ArizonaMike

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I'm thinking that maybe DPreivew has changed the way they handle raw files. How much processing to do is always a question, so perhaps the way they do it has changed since the E-M5II. They don't say much about the issue.
I guess I don't understand what you mean by your comment.

As I understand it a raw image is simply a data file so making it available for download does not require any processing other than copying it from the flash memory to the hard drive to make it available. What processing would dpreview be doing other than linking to it for download? What am I missing about your comment?
 

RAH

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Well, that is true for what you download, but I was referring to just the screen display, with the pull-downs where you can see the results from various areas of the picture, etc. and compare it vs other cameras, etc. What you are seeing on that screen are jpg or png versions of that - you cannot display a raw on the internet.

Plus, note the quote I had in the post I was typing while you were typing, about 5 minutes ago - they specifically say that raw should be sharpened.
 

ArizonaMike

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"We should also note that the E-M5 III's 80MP high-res Raw files will respond well to quite a bit more sharpening than our standard studio test protocol
And this is what I saw when I processed the high res raw in both PhotoLab3 and ACR. Just a bit of sharpening make the high res raw at least as sharp as the resized original raw. I will process them with Workspace and Raw Therapy as well but don't expect to see any real difference.

To be clear, when I downloaded the PEN-F and M5.2 raws from dpreview I did not explicitly sharpen them. I loaded them into PhotoLab3 and, of course, it applied whatever default processing it uses on the raw. The M5.3 high res raw in PL3 was tack sharp without any additional sharpening and my M1.2 high res raw was not, and that was the reason for my original post in this thread. Why the difference?

All of this may be a more theoretical issue than real issue as I have no implicit problem with sharpening, provided it is kept to a minimum, and would happily sharpen high res raw images when processing. I am sure that Olympus does that sharpening in-camera when it produces the jpg so I could just do it as well. And I have, from time to time, played around with the idea that I should normally just process the Olympus jpgs unless there is some issue, and ignore the raws unless needed.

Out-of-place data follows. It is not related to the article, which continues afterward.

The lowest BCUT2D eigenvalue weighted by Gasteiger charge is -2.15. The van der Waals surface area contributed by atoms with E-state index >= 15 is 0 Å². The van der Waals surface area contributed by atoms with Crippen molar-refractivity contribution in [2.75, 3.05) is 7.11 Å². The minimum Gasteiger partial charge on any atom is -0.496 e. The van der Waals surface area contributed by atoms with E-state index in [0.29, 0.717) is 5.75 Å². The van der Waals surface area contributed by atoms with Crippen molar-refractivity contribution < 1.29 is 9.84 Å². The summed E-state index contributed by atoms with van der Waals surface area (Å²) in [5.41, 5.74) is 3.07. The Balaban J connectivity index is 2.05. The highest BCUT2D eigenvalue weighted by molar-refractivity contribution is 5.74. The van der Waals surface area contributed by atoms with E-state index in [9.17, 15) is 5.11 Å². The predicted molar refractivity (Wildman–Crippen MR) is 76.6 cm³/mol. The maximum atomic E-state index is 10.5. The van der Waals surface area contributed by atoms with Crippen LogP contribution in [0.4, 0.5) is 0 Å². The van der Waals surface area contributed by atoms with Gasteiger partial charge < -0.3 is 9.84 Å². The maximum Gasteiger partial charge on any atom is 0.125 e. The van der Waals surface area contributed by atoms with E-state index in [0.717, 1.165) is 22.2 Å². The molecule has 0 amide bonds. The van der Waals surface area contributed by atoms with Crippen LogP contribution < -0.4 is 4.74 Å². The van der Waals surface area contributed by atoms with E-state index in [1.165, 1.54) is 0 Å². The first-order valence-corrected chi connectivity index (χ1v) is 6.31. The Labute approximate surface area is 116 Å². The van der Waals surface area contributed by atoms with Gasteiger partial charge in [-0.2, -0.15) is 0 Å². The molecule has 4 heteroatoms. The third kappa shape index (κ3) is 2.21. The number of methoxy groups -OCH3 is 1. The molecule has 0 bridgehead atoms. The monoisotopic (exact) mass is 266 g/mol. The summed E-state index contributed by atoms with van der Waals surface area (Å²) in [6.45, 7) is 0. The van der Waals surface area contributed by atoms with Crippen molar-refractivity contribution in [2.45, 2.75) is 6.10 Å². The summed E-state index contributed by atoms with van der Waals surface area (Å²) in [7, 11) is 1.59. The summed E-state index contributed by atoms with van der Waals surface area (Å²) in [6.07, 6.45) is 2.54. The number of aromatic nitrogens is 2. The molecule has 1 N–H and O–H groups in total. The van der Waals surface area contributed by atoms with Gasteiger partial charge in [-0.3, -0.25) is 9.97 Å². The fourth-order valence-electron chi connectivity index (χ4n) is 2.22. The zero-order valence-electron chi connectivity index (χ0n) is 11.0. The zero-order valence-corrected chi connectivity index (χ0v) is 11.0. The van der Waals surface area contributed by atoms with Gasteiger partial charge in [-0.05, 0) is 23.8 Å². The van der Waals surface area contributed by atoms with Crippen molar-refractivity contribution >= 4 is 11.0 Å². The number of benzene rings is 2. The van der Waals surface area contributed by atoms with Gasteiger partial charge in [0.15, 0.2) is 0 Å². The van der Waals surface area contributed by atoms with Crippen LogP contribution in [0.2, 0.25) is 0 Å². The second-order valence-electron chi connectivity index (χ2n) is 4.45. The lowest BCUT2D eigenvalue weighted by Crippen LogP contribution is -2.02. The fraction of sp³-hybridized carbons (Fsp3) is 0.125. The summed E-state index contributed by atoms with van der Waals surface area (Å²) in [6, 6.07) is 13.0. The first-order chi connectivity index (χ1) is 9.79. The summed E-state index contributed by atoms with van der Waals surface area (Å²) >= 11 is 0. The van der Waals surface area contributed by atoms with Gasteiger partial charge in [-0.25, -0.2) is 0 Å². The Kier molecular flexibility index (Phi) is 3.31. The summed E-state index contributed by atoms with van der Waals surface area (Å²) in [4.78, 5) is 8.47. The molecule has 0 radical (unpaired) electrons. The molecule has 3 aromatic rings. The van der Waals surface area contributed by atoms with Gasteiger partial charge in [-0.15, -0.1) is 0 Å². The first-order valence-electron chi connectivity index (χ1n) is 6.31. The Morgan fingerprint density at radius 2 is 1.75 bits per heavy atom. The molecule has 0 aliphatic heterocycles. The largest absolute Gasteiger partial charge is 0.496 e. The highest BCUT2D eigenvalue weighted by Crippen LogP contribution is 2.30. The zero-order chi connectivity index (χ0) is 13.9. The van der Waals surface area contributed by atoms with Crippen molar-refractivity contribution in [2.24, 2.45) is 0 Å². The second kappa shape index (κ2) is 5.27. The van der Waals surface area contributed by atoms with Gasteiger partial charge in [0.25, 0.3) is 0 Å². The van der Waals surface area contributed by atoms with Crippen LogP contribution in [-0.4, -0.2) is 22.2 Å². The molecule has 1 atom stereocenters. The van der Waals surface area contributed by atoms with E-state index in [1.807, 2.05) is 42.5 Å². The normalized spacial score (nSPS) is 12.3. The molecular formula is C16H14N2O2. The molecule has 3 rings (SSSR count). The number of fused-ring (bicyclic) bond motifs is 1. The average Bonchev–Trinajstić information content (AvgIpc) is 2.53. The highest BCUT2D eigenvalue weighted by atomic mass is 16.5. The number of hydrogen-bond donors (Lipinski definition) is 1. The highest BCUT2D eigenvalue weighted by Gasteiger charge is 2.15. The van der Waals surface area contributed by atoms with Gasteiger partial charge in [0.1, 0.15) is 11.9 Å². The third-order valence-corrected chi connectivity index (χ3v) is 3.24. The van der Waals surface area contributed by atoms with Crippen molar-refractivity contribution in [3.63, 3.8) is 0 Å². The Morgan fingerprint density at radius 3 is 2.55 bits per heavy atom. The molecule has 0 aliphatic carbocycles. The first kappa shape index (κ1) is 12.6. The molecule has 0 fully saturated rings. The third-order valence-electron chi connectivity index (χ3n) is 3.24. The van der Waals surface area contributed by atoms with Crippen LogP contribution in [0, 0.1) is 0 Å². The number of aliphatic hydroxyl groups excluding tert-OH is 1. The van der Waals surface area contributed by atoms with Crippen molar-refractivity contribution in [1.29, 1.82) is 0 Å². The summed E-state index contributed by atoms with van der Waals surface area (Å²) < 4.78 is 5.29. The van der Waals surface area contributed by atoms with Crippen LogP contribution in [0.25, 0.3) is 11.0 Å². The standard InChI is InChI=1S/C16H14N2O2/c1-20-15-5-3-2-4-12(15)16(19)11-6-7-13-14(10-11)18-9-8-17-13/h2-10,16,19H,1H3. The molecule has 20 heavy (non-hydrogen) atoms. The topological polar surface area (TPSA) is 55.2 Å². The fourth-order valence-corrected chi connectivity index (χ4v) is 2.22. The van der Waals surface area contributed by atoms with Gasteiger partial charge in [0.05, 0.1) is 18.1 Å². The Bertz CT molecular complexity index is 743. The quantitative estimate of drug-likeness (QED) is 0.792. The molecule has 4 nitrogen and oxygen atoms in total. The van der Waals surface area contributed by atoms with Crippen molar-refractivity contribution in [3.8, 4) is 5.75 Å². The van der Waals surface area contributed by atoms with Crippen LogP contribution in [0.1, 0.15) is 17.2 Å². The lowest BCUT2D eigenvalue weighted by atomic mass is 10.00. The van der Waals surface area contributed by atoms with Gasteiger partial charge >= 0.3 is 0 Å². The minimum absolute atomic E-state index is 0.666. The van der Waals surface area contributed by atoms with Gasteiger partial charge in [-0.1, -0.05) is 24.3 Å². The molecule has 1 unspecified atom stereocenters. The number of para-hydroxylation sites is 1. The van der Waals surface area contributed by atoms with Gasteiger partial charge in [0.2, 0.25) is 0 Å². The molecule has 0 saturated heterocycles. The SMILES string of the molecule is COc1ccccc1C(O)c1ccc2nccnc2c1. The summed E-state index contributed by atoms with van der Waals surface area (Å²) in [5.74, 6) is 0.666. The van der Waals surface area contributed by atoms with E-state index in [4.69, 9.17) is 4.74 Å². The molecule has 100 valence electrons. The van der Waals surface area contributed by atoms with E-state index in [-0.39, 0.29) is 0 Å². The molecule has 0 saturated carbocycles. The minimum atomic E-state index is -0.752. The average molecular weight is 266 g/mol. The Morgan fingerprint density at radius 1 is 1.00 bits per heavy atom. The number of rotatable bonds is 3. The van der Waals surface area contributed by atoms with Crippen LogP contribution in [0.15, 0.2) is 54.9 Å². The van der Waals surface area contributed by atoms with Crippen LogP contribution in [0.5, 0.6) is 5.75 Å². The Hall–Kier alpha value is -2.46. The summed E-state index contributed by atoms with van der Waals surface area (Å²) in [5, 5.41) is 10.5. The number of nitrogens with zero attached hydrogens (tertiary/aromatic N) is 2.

I think I'd almost argue that the out-of-camera hi-res jpgs give you what you need.
And, for the most part, I agree with you. I seldom actually need the raws as the M1.2 does a wonderful job with the jpgs. It is just that I have all of these raw converters on my system and it seems a waste to not use them ... :)
 

RAH

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Forgetting hi-res raw vs jpgs for a minute, for regular images I usually only use the raw if I need to, usually finding the jpgs entirely satisfactory. I know that the "Raw Police" would not be happy with this idea, but that's too bad. If I can withstand the tough scrutany from the Manual Mode police (I use Aperture Priority), I can do the same with the Raw.

Having said that, I DO use the raw files I'd say maybe about 25% of the time, depending on the type of photography I am doing. It's great to have them available.

As I mentioned earlier, I think the argument for just using the jpgs is even stronger for hires mode. It's too bad that the camera doesn't have the option of producing a non-compressed non-raw 50MP image (for example, a TIF). I have always used Large/Fine setting for my jpgs, but I am now thinking that at least for hires I should be using super-fine, to get the absolute best image, which is the whole point of hires.

Also, I guess it might be a good idea for me to take a look at how the Olympus raw program handles hires raws. As you say, there is a learning curve and I'm not keen on learning it, but for these hires raws, maybe it knows best. For example, maybe it has an option to produce a 50mp jpg like the camera does, but allowing you to do extra processing on the 16-bit raw first. (I haven't looked).